Blogging is a chore. So much more fun to spit out pithy pensées @mredfellow on Twitter. Or mano-a-mano on politics.ie.
Just once in a while, though, I need a more meditative context.
For example, I found myself musing on a new politics.ie thread:
“The rough draft of history”: what are others’ choices for classics of journalism?
Hat tip to IvoShandor (who provoked this train of thought for a grey Sunday afternoon).
The oldest version is supposedly an editorial in The State of Columbia, South Carolina, 5th December 1905:
The Educational Value of “News”
What is news today will be history tomorrow. No one would be bold enough to deny that history is one of the most essential branches of modern education, yet the proposition that the study of the news of the day is of equal value, is, indeed, but a part of the study of history, would be challenged nay many. Those who value history as a study cannot consistently, however, deny to the study of news an equal value, for it is plainly apparent that the happenings of today are but the progress of history. […]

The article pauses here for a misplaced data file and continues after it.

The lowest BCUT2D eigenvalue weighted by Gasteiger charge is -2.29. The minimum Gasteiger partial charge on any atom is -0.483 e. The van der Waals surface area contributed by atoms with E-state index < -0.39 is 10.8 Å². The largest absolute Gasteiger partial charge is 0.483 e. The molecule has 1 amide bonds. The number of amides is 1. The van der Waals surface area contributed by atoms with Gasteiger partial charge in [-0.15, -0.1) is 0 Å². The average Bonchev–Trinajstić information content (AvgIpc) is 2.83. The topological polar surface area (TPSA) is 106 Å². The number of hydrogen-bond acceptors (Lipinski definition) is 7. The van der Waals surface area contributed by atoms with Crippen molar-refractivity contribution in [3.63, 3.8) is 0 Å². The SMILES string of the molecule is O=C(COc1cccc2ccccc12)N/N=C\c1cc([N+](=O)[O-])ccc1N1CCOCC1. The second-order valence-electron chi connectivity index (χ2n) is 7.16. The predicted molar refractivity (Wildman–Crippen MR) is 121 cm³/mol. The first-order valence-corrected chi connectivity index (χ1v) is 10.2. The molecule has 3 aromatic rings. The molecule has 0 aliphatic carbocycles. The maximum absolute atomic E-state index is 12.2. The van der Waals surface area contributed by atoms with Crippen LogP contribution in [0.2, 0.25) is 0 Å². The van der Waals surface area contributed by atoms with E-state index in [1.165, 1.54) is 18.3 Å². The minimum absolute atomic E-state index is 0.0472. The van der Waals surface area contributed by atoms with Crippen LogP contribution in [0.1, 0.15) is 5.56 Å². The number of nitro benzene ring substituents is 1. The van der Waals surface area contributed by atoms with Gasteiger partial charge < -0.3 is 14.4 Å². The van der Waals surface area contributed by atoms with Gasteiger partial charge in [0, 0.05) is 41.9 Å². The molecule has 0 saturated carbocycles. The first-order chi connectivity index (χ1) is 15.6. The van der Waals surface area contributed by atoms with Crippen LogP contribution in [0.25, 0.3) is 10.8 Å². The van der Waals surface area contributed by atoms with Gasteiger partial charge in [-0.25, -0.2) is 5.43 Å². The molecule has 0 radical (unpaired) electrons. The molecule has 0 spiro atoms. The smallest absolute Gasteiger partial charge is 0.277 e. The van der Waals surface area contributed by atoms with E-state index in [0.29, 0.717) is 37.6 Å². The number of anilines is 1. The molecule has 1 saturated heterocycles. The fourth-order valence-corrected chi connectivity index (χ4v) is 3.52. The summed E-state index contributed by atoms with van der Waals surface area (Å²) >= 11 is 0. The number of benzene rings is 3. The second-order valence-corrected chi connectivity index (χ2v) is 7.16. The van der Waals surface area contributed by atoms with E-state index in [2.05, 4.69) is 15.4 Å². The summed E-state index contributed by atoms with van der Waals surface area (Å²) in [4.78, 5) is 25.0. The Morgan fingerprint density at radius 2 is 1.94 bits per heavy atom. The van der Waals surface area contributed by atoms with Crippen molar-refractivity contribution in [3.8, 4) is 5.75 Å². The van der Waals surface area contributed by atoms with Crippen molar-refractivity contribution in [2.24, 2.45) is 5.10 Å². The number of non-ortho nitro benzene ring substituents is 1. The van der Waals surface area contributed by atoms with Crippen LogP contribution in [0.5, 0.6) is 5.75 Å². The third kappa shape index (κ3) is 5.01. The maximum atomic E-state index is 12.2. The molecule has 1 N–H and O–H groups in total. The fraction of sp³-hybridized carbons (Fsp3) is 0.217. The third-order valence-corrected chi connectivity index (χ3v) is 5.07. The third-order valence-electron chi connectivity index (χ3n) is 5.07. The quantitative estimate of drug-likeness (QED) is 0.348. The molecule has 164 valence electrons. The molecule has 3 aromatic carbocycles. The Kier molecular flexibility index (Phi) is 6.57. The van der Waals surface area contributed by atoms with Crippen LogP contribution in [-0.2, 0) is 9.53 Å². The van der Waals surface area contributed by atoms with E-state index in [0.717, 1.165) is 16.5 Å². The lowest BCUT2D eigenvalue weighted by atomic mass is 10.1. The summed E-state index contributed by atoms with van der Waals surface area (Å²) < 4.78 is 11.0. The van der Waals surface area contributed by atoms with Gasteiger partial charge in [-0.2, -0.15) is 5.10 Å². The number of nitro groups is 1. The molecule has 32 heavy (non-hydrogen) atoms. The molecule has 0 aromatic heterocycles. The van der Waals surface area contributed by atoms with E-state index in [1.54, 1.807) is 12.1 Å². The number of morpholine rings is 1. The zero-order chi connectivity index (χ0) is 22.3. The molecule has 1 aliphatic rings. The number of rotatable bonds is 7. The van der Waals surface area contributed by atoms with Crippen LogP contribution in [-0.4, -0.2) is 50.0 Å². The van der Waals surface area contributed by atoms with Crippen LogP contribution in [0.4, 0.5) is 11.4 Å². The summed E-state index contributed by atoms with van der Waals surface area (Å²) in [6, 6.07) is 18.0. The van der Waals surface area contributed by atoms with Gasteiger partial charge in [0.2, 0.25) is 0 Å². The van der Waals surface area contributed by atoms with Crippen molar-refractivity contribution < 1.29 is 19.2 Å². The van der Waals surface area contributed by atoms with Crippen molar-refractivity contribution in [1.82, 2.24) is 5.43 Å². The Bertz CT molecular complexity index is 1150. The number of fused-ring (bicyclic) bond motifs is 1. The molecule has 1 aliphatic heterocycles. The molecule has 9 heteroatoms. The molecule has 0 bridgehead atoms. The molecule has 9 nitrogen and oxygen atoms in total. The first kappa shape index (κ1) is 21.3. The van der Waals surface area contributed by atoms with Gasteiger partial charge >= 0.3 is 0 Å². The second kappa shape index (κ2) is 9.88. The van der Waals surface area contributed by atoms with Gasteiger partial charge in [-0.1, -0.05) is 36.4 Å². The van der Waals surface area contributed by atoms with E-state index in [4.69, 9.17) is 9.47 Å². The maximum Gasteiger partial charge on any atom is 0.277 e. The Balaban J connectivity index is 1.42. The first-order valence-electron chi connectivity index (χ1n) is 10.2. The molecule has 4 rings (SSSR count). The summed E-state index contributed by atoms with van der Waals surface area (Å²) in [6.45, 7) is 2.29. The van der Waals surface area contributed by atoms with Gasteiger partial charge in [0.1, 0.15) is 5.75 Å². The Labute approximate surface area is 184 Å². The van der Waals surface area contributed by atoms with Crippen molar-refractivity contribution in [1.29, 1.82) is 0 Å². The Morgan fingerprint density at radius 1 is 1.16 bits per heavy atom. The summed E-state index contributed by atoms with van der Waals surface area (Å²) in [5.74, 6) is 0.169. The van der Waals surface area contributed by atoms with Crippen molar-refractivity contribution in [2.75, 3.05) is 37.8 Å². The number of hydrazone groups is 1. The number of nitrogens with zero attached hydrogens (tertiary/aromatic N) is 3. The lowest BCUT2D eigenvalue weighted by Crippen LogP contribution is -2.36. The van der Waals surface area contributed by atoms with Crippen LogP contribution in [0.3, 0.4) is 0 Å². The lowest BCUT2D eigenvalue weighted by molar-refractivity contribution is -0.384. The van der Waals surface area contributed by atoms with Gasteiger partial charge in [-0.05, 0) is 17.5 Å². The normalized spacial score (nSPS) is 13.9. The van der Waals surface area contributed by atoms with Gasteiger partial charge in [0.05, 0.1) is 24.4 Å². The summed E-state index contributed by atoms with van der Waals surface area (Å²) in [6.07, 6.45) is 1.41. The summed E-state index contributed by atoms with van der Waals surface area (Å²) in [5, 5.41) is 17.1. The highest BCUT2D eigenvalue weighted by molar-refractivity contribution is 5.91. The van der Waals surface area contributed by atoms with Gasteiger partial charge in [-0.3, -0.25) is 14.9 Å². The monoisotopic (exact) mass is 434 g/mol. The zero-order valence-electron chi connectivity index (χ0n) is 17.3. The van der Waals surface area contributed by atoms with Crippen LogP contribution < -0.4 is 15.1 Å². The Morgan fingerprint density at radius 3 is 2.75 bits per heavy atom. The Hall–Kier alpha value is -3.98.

The newspapers are making morning after morning the rough draft of history. Later, the historian will come, take down the old files, and transform the crude but sincere and accurate annals of editors and reporters into history, into literature
Perhaps better known — and more romantically-expressed — than that is George H Fitch: better known because he was syndicated by the George Matthew Adams news service across the American Mid West, and was a regular for the Saturday Evening Post. So we have:
A reporter is a young man who blocks out the first draft of history each day on a rheumatic typewriter.
That first appeared (and probably elsewhere) in the Lincoln, Nebraska, Daily Star, for 3rd July 1914.
I have a reputation among the fortnightly recycling collectors for these parts, when they are humping half-a-hundredweight of discarded newsprint each cycle. I am an addict.
But what are the truly memorable “first drafts”?
This one might qualify:
And, infamously, so might this:
A personal favourite, if more of a “second thoughts” (it was the New Yorker for 31st August, 1946), would be John Hershey’s Hiroshima, which I remember (and probably still have) in a Penguin reprint:
Today we get our “first drafts” from television, or even from Twitter. So, before the dead-tree media is laid to rest, I’m wondering:
What are the classics of the genre?